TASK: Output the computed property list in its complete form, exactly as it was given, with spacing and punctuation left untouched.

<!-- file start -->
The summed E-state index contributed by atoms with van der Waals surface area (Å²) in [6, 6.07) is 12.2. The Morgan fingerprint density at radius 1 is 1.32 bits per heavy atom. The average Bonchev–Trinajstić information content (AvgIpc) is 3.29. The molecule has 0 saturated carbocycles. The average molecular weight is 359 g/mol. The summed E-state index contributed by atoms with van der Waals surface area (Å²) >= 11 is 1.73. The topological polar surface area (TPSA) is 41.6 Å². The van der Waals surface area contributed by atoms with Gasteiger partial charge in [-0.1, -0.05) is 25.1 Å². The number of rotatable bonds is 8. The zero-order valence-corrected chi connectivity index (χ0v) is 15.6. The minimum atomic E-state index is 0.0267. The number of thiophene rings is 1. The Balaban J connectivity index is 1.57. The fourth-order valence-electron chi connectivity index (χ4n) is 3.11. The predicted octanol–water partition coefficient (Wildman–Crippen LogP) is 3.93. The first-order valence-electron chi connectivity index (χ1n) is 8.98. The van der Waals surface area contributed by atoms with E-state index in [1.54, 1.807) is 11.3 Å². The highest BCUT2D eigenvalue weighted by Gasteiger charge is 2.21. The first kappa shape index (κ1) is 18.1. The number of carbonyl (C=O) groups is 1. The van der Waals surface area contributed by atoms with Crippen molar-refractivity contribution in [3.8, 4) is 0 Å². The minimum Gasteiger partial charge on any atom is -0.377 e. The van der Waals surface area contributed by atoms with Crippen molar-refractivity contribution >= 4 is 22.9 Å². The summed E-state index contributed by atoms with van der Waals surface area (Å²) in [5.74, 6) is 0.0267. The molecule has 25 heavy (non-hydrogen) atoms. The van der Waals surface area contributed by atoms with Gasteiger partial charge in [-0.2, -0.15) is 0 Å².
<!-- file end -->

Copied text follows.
The summed E-state index contributed by atoms with van der Waals surface area (Å²) in [6, 6.07) is 12.2. The Morgan fingerprint density at radius 1 is 1.32 bits per heavy atom. The average Bonchev–Trinajstić information content (AvgIpc) is 3.29. The molecule has 0 saturated carbocycles. The average molecular weight is 359 g/mol. The summed E-state index contributed by atoms with van der Waals surface area (Å²) >= 11 is 1.73. The topological polar surface area (TPSA) is 41.6 Å². The van der Waals surface area contributed by atoms with Gasteiger partial charge in [-0.1, -0.05) is 25.1 Å². The number of rotatable bonds is 8. The zero-order valence-corrected chi connectivity index (χ0v) is 15.6. The minimum atomic E-state index is 0.0267. The number of thiophene rings is 1. The Balaban J connectivity index is 1.57. The fourth-order valence-electron chi connectivity index (χ4n) is 3.11. The predicted octanol–water partition coefficient (Wildman–Crippen LogP) is 3.93. The first-order valence-electron chi connectivity index (χ1n) is 8.98. The van der Waals surface area contributed by atoms with E-state index in [1.54, 1.807) is 11.3 Å². The highest BCUT2D eigenvalue weighted by Gasteiger charge is 2.21. The first kappa shape index (κ1) is 18.1. The number of carbonyl (C=O) groups is 1. The van der Waals surface area contributed by atoms with Crippen molar-refractivity contribution in [3.8, 4) is 0 Å². The minimum Gasteiger partial charge on any atom is -0.377 e. The van der Waals surface area contributed by atoms with Crippen molar-refractivity contribution >= 4 is 22.9 Å². The summed E-state index contributed by atoms with van der Waals surface area (Å²) in [5.74, 6) is 0.0267. The molecule has 25 heavy (non-hydrogen) atoms. The van der Waals surface area contributed by atoms with Gasteiger partial charge in [-0.2, -0.15) is 0 Å².